[R-sig-ME] Comparing mixed models

Paul Debes paul.debes at utu.fi
Wed May 11 07:39:25 CEST 2016

Dear Jean-Philippe,

There are some papers that deal with the special case that the variance of  
an experimental design random term becomes negative due to a negative  
intraclass correlation. In old ANOVA models this could be detected as  
negative variance (this term will earn head shaking...), whereas in mixed  
models, where the design term is modeled at the random level, this is  
often not detectable because the design term variance may just be fixed at  
zero / converge to zero (if restrained to be positive). As a consequence,  
it happens that people tend to remove design terms from their models  
(because a zero variance random term clearly does not improve the model)  
and make inferences about, let's say treatments, based on observational  
rather than experimental units (that would only be represented by  
including the experimental design term) and this can lead to unrepeatable  
and overconfident inferences.

This problem cannot always be simply accounted for by leaving the random  
design term with a zero variance in the model. For example asreml-R does  
not account for zero-variance terms in F-tests (the denominator degrees of  
freedom inflate to observational level numbers), not sure what happens in  
lme4 / nlme models.

Here are some references about this very special topic that only covers  
the issue of zero-variance design terms that may in fact be negative, and  
how the experimental design can be accounted for at the residual level  
(with the associated consequences on prediction ability) in alternative to  
having zero-variance random terms:

Nelder, J. A. 1954. The interpretation of negative components of variance.  
Biometrika 41:544-548.

Wang, C. S., B. S. Yandell, and J. J. Rutledge. 1992. The dilemma of  
negative analysis of variance estimators of intraclass correlation.  
Theoretical and Applied Genetics 85:79-88.

Pryseley, A., C. Tchonlafi, G. Verbeke, and G. Molenberghs. 2011.  
Estimating negative variance components from Gaussian and non-Gaussian  
data: A mixed models approach. Computational Statistics & Data Analysis  

I hope that is not too special case for your question, but I think it is a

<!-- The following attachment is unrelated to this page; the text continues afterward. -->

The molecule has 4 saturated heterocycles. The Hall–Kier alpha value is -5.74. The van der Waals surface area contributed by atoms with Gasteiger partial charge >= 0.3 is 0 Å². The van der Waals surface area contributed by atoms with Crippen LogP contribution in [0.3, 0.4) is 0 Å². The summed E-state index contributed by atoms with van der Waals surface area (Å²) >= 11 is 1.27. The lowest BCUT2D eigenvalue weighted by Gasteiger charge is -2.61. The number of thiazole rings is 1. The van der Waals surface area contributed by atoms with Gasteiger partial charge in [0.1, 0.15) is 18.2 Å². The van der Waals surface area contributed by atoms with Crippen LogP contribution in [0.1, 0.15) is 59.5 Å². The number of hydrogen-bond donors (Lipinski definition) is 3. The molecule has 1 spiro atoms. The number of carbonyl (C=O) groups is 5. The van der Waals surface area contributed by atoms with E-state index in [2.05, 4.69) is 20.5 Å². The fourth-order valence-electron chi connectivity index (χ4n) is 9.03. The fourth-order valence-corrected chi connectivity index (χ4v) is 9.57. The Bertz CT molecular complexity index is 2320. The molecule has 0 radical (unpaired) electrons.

very important case for making inferences that account for an experimental  
design, i.e., when a non-significant random term should be left in the  


On Wed, 11 May 2016 05:52:24 +0300, Jean-Philippe Laurenceau  
<jlaurenceau at psych.udel.edu> wrote:

> Dear Ben et al.--I agree with the general practice of trying to estimate  
> and retain as many random effects as possible (without estimation  
> issues) in a mixed model. However, I was wondering whether anyone had  
> some references recommending or arguing for this approach. I am aware of  
> a paper on this topic with some simulation work by Barr et al. (2013;  
> Journal of Memory and Language), but I would be interested in whether  
> there are others. Thanks, J-P
> Jean-Philippe Laurenceau, Ph.D.
> Department of Psychological & Brain Sciences
> University of Delaware
> -----Original Message-----
> From: R-sig-mixed-models  
> [mailto:r-sig-mixed-models-bounces at r-project.org] On Behalf Of Ben Bolker
> Sent: Saturday, May 7, 2016 11:35 AM
> To: Carlos Barboza <carlosambarboza at gmail.com>
> Cc: r-sig-mixed-models at r-project.org
> Subject: Re: [R-sig-ME] Comparing mixed models
>   My only other comment would be that my standard approach would be to  
> retain all random effects in the model unless they are causing  
> difficulty in model fitting -- this depends on your goal  
> (confirmation/testing, prediction, exploration)
> On Sat, May 7, 2016 at 11:26 AM, Carlos Barboza  
> <carlosambarboza at gmail.com>
> wrote:
>> Dear Dr. Ben Bolker
>> My name is Carlos Barboza and I am a Marine Biologist from the Rio de
>> Janeiro University, Brazil. First it's a pleasure to again have the
>> opportunity to send you a message.The reason for it is a simple doubt:
>> Can I compare AIC from:
>> 1. glmmADMB: Density ~ 1 + 1|Site
>> 2. glmmADMB: Density ~ Sector + 1|Site + Cage
>> Note that they have different random and fixed structures. I know that
>> this is not the best choice to model selection but, I think that the
>> AIC values can be compared.
>> thank you very much for your attention
>>   is Cage a random effect?  Are you intentionally leaving out the
>> intercept in the second case (it will be included anyway unless you
>> use -1)?  In any case, I don't see any obvious reason you can't
>> compare AIC values; see
>> https://rawgit.com/bbolker/mixedmodels-misc/master/glmmFAQ.html#can-i-
>> use-aic-for-mixed-models-how-do-i-count-the-number-of-degrees-of-freed
>> om-for-a-random-effect
>>   Follow-ups to r-sig-mixed-models at r-project.org, please ...
>> sorry, yes, cage was included only to examplify a different random
>> structure in the second case...it should be coded (1|Site) + (1|Cage)
>> yes, I know that the intercept will be included in the second model
>> it's an example of comparing AIC values from mixed models with
>> different fixed and random structures:
>> 1. Density ~ 1 + 1|Site
>> 2. Density ~ Sector + 1|Site + 1|Cage
>> comparing AIC...I beleive that both values can be compared
>> again, thank you very much for your very fast message
> 	[[alternative HTML version deleted]]
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Paul V. Debes
DFG Research Fellow

Division of Genetics and Physiology
Department of Biology
University of Turku
PharmaCity, 7th floor
Itainen Pitkakatu 4
20014 Finland

Email: paul.debes at utu.fi

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